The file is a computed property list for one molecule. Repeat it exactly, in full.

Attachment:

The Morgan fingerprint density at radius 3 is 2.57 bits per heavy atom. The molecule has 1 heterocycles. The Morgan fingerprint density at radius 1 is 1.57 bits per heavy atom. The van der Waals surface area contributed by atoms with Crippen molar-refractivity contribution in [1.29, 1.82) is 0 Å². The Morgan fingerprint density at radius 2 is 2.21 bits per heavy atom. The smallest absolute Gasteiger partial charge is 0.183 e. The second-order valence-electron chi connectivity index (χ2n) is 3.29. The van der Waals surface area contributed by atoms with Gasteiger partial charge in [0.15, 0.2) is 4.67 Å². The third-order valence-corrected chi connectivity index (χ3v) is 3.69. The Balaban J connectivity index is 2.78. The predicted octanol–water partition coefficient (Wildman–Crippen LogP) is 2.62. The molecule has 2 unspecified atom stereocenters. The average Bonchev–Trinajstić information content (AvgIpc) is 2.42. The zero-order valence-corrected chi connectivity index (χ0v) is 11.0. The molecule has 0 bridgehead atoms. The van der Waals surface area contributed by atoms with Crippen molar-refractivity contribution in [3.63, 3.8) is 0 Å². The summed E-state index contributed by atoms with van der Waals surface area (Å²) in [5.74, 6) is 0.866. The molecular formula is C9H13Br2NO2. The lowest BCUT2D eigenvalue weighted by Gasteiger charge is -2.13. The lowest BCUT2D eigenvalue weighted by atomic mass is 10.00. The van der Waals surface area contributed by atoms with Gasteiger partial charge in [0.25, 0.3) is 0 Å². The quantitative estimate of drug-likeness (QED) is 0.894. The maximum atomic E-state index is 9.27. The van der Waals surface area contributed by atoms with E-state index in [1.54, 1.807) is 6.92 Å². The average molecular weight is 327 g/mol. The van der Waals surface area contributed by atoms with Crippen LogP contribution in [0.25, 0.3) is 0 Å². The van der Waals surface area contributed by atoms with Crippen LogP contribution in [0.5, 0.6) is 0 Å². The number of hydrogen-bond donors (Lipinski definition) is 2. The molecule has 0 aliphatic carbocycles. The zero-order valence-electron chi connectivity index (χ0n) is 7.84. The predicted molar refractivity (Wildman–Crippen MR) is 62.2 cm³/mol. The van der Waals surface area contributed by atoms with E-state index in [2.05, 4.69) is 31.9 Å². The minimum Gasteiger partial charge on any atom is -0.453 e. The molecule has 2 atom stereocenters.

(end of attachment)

The Morgan fingerprint density at radius 3 is 2.57 bits per heavy atom. The molecule has 1 heterocycles. The Morgan fingerprint density at radius 1 is 1.57 bits per heavy atom. The van der Waals surface area contributed by atoms with Crippen molar-refractivity contribution in [1.29, 1.82) is 0 Å². The Morgan fingerprint density at radius 2 is 2.21 bits per heavy atom. The smallest absolute Gasteiger partial charge is 0.183 e. The second-order valence-electron chi connectivity index (χ2n) is 3.29. The van der Waals surface area contributed by atoms with Gasteiger partial charge in [0.15, 0.2) is 4.67 Å². The third-order valence-corrected chi connectivity index (χ3v) is 3.69. The Balaban J connectivity index is 2.78. The predicted octanol–water partition coefficient (Wildman–Crippen LogP) is 2.62. The molecule has 2 unspecified atom stereocenters. The average Bonchev–Trinajstić information content (AvgIpc) is 2.42. The zero-order valence-corrected chi connectivity index (χ0v) is 11.0. The molecule has 0 bridgehead atoms. The van der Waals surface area contributed by atoms with Crippen molar-refractivity contribution in [3.63, 3.8) is 0 Å². The summed E-state index contributed by atoms with van der Waals surface area (Å²) in [5.74, 6) is 0.866. The molecular formula is C9H13Br2NO2. The lowest BCUT2D eigenvalue weighted by Gasteiger charge is -2.13. The lowest BCUT2D eigenvalue weighted by atomic mass is 10.00. The van der Waals surface area contributed by atoms with Gasteiger partial charge in [0.25, 0.3) is 0 Å². The quantitative estimate of drug-likeness (QED) is 0.894. The maximum atomic E-state index is 9.27. The van der Waals surface area contributed by atoms with E-state index in [1.54, 1.807) is 6.92 Å². The average molecular weight is 327 g/mol. The van der Waals surface area contributed by atoms with Crippen LogP contribution in [0.25, 0.3) is 0 Å². The van der Waals surface area contributed by atoms with Crippen LogP contribution in [0.5, 0.6) is 0 Å². The number of hydrogen-bond donors (Lipinski definition) is 2. The molecule has 0 aliphatic carbocycles. The zero-order valence-electron chi connectivity index (χ0n) is 7.84. The predicted molar refractivity (Wildman–Crippen MR) is 62.2 cm³/mol. The van der Waals surface area contributed by atoms with E-state index in [2.05, 4.69) is 31.9 Å². The minimum Gasteiger partial charge on any atom is -0.453 e. The molecule has 2 atom stereocenters.